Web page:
University of Michigan to require COVID-19 vaccination on all campuses
Campus community must submit vaccine information by Aug. 30
All students, faculty and staff on all three campuses of the University of Michigan are required to be vaccinated against COVID-19 and submit their vaccination information before the start of the fall term, university officials announced today.
The universitywide vaccine requirement, which also applies to Michigan Medicine, was announced in an email to the campus community signed by President Mark Schlissel; Susan Collins, provost and executive vice president for academic affairs; Marschall Runge, executive vice president for medical affairs; and Brian Smith, interim executive vice president and chief financial officer. UM-Dearborn Chancellor Domenico Grasso and UM-Flint Chancellor Debasish Dutta also signed the message.
The announcement comes as the rate of COVID-19 infections increases across the country, particularly in states and subpopulations with the lowest vaccination rates and as the predominant delta variant proves to be much more infectious.
“Widespread vaccination is the primary and most effective tool that will bring the COVID-19 pandemic under control and it is the key to a vibrant and engaging academic year,” officials wrote in the email.
The vaccine requirement also applies to those working or learning remotely.
“We’re making this announcement today to allow those who remain unvaccinated the time to begin their vaccination series in the month ahead,” the message said. “While we will provide limited exemptions for medical and religious reasons, it is imperative that all members of our community are protected from this devastating virus.”
This step is consistent with the advice of campus public health experts. It also is in line with recent announcements made on university and health care campuses and by companies across the nation, including the Veterans Health Administration, Google and the Mayo Clinic, though each has variations for its organization. More than 600 colleges and universities have announced vaccination requirements of various types.
There also is strong internal support for a vaccine mandate from Central Student Government, Rackham Student Government, deans of the schools and colleges, a Senate Advisory Committee on University Affairs resolution and a survey of U-M faculty.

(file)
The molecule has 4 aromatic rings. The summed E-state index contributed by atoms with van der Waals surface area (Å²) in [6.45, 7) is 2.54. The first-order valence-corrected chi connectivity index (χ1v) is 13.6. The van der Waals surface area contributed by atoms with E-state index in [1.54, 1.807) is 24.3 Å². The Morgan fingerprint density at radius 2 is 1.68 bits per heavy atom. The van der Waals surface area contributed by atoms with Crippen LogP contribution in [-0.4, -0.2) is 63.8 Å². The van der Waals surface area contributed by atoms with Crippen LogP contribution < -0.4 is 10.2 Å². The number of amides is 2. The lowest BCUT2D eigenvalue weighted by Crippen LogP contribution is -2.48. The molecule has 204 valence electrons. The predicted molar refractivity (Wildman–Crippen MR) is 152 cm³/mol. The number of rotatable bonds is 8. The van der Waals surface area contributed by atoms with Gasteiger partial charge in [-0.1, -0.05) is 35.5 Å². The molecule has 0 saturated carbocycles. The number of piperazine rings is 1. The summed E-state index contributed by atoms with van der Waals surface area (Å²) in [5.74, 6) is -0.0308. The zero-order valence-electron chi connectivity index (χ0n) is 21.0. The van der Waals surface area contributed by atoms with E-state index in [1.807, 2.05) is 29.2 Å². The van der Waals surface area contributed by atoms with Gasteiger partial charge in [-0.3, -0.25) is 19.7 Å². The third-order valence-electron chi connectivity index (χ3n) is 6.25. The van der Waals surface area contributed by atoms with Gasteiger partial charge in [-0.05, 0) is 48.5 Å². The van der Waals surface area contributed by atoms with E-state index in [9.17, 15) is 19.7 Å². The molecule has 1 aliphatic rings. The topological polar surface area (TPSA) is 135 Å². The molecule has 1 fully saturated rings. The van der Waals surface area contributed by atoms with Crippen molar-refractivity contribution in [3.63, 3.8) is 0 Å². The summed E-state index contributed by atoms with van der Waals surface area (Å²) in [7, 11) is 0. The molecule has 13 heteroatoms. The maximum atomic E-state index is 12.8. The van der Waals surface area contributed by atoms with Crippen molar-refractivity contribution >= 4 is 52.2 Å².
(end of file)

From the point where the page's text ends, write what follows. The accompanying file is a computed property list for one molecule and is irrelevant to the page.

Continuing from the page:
Michigan Medicine has dealt directly with the harmful toll of this virus, responding to surges of acutely ill patients while still providing important health care services using strict infection control protocols. Increased vaccination among health care personnel is crucial to Michigan Medicine’s commitment to the safety of patients, their families and staff.
The university will require all faculty, staff and students to do one of the following:
- Submit proof of vaccination (full or partial) no later than Aug. 30.
- Apply for a medical or religious exemption.
The exemption process for U-M campuses and Michigan Medicine is being developed and will be communicated by Aug. 4. Those individuals who request and are approved for a medical or religious exemption will be required to complete mandatory weekly COVID-19 testing and must continue to mask indoors while on campus.
Beginning Aug. 9, the university will make advisers available to students, faculty and staff who have questions about the vaccine, its safety or the importance of being vaccinated.
Weekly COVID-19 testing and continued masking indoors will be required of these individuals as they work to become compliant. Ultimately, non-compliant students, faculty and staff will be subject to appropriate campus disciplinary procedures.
As of July 30, 81% of students and 65% of employees on the Ann Arbor campus, and 76% of Michigan Medicine employees already have reported their COVID-19 vaccinations. The vaccination rates are lower for some categories of employees including temporary employees and for employees on the Dearborn and Flint campuses.
Employee vaccination data has been added to the existing vaccination dashboard, which launched earlier this month. The university verifies self-reported information for accuracy and that it meets the additional requirement of being an authorized vaccine. Data is refreshed daily.
The latest national data shows the delta variant appears to cause more frequent breakthrough infections in vaccinated persons. While they rarely become severely ill or require hospitalization, these vaccinated individuals can spread the virus to unvaccinated individuals, including children, or immunocompromised people.
University officials will postpone making any further changes to the masking policy, which now requires masking indoors and in classrooms, in light of recent guidance from the Center for Diseases Control and Prevention. The policy was scheduled to be reviewed July 31.